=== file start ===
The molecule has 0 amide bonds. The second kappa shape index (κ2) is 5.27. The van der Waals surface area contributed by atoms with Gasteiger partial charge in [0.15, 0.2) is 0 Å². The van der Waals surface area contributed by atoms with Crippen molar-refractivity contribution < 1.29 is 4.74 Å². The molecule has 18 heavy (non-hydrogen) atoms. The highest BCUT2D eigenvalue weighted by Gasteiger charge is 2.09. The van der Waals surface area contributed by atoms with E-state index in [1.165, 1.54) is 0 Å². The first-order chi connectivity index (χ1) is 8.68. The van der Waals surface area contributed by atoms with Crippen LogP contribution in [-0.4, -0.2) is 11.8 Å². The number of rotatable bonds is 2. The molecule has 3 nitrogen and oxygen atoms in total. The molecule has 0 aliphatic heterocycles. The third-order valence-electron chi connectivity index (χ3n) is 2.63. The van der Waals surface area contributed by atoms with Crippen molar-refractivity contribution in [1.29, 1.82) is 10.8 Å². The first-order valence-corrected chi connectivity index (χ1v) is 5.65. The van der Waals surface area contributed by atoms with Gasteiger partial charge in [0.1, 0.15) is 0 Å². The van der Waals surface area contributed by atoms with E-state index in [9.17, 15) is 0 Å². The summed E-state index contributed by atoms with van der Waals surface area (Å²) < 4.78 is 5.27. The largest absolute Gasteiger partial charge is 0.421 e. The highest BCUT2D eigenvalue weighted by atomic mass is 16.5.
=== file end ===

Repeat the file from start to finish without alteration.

The molecule has 0 amide bonds. The second kappa shape index (κ2) is 5.27. The van der Waals surface area contributed by atoms with Gasteiger partial charge in [0.15, 0.2) is 0 Å². The van der Waals surface area contributed by atoms with Crippen molar-refractivity contribution < 1.29 is 4.74 Å². The molecule has 18 heavy (non-hydrogen) atoms. The highest BCUT2D eigenvalue weighted by Gasteiger charge is 2.09. The van der Waals surface area contributed by atoms with E-state index in [1.165, 1.54) is 0 Å². The first-order chi connectivity index (χ1) is 8.68. The van der Waals surface area contributed by atoms with Crippen LogP contribution in [-0.4, -0.2) is 11.8 Å². The number of rotatable bonds is 2. The molecule has 3 nitrogen and oxygen atoms in total. The molecule has 0 aliphatic heterocycles. The third-order valence-electron chi connectivity index (χ3n) is 2.63. The van der Waals surface area contributed by atoms with Crippen molar-refractivity contribution in [1.29, 1.82) is 10.8 Å². The first-order valence-corrected chi connectivity index (χ1v) is 5.65. The van der Waals surface area contributed by atoms with Gasteiger partial charge in [0.1, 0.15) is 0 Å². The van der Waals surface area contributed by atoms with E-state index in [9.17, 15) is 0 Å². The summed E-state index contributed by atoms with van der Waals surface area (Å²) < 4.78 is 5.27. The largest absolute Gasteiger partial charge is 0.421 e. The highest BCUT2D eigenvalue weighted by atomic mass is 16.5.